Independent analysts have backed Eskom chief executive André de Ruyter’s claims of sabotage at the embattled power utility, with multiple incidents of malicious damage seen across the group’s operations.
Energy expert Mark Swilling, a professor at Stellenbosch University, told the Sunday Times of claims from various sources that sabotage is taking place. He added that the culprits were likely low-level managers and that the consistent pattern of breakdowns is unlikely to be maintenance-related.
This was echoed by Clyde Mallinson, director at renewable energy company Virtual Energy and Power, who said that the sabotage reflects a broader decline in society, including service delivery, policing and the military.
Mallinson said South Africa needs to fix the economy and cut unemployment quickly. “The key resides in transformation in the energy sector. That is why it is ironic that it should be that same sector that is under attack.”
De Ruyter said at a media briefing on Friday morning (19 November), that the country could have been plunged into Stage 6 load shedding or worse had alleged saboteurs succeeded in an apparent plan to shut down some of the units at the Lethabo Power Station.
He said an Eskom investigation into the Lethabo Power Station incident found that stays and rods were cut to trigger the fall of an electricity line pylon also known as a tower.
De Ruyter said that the fall of the pylon damaged two coal feeding lines which could have caused the power station – which is South Africa’s most reliable – to be without coal within six hours, triggering a consequent shut down.
“There is no sign of corrosion, no sign of metal fatigue, there was no shearing of these pylons and there is evidence that there was some cutting instrument involved; whether that is a hack saw or an angle grinder.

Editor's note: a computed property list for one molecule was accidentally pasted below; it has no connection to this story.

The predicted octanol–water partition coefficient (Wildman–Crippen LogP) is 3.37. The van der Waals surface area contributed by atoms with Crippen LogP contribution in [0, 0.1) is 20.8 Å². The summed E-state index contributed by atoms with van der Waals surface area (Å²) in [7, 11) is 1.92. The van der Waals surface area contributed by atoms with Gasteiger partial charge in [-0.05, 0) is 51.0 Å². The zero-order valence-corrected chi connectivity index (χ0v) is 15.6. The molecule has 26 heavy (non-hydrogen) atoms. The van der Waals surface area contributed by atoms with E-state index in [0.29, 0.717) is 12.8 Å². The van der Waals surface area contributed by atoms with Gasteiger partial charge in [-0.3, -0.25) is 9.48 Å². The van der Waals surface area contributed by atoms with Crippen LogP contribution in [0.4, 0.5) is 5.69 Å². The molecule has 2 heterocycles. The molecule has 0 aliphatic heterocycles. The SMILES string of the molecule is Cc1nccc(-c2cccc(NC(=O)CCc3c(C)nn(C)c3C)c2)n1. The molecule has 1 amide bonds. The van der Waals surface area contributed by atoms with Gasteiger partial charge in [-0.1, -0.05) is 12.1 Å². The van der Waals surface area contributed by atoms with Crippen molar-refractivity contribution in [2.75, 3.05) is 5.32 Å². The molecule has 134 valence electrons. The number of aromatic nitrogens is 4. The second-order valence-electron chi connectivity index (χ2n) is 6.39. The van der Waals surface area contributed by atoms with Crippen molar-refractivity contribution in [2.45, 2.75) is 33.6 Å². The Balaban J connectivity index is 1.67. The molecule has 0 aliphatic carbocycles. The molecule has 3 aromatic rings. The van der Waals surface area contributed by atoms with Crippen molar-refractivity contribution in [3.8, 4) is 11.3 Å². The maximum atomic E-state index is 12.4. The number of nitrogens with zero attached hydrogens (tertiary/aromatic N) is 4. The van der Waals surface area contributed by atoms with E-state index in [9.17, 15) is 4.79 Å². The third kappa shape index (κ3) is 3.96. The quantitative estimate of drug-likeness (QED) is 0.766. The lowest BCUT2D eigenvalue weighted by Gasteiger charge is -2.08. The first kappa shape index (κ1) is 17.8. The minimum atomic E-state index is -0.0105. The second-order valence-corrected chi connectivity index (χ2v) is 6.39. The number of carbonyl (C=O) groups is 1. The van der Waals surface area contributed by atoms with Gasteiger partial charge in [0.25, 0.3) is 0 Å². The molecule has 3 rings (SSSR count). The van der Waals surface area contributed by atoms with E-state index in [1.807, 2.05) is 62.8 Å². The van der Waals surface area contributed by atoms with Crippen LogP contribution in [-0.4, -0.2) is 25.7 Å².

“What further arouses suspicion that this was a deliberate act of sabotage is that nothing was stolen from the site. So the stays [holding the pylon in place] were cut, the tower was pushed over onto the other line and nothing was stolen so this is not an economic crime,” he said.
De Ruyter, who has repeatedly declined to call incidents at power stations malicious, now suggested that the evidence is there to see.
“For some time we have had suspicious incidents and I think this is the clearest indication that we have had to date that there are individuals out there who seek to damage the economy by causing very significant and substantial load shedding.”
The chief executive said the 390,000km of distribution and transmission lines across the country make it physically impossible to position station guards at every pylon.
However, he said security measures within and around power station sites such as drone patrolling, a stepping up of access control and the use of camera intelligence are helping the power utility to prevent incidents before they occur.
“Can we cope with a concerted attack…on a number of our key elements of our system simultaneously? I don’t think that is a scenario that we want to contemplate. We have mechanisms in place to avoid total blackouts,” he said.